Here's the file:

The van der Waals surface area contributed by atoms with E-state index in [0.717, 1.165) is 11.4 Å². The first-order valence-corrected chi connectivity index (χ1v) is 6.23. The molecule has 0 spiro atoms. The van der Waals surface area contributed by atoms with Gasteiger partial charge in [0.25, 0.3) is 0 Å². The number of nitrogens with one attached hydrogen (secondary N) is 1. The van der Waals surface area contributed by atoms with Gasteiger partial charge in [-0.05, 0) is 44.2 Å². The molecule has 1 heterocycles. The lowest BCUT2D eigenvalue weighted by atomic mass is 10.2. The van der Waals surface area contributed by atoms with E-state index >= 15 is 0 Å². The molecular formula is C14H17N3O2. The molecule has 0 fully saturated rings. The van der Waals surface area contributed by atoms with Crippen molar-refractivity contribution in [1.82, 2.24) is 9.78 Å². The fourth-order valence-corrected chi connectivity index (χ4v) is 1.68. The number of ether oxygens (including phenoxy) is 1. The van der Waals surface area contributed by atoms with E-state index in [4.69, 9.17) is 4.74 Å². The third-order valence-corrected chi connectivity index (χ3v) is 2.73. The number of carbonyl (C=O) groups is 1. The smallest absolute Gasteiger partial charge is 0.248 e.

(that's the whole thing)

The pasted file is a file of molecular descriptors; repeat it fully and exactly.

The van der Waals surface area contributed by atoms with E-state index in [0.717, 1.165) is 11.4 Å². The first-order valence-corrected chi connectivity index (χ1v) is 6.23. The molecule has 0 spiro atoms. The van der Waals surface area contributed by atoms with Gasteiger partial charge in [0.25, 0.3) is 0 Å². The number of nitrogens with one attached hydrogen (secondary N) is 1. The van der Waals surface area contributed by atoms with Gasteiger partial charge in [-0.05, 0) is 44.2 Å². The molecule has 1 heterocycles. The lowest BCUT2D eigenvalue weighted by atomic mass is 10.2. The van der Waals surface area contributed by atoms with E-state index >= 15 is 0 Å². The molecular formula is C14H17N3O2. The molecule has 0 fully saturated rings. The van der Waals surface area contributed by atoms with Crippen molar-refractivity contribution in [1.82, 2.24) is 9.78 Å². The fourth-order valence-corrected chi connectivity index (χ4v) is 1.68. The number of ether oxygens (including phenoxy) is 1. The van der Waals surface area contributed by atoms with E-state index in [4.69, 9.17) is 4.74 Å². The third-order valence-corrected chi connectivity index (χ3v) is 2.73. The number of carbonyl (C=O) groups is 1. The smallest absolute Gasteiger partial charge is 0.248 e.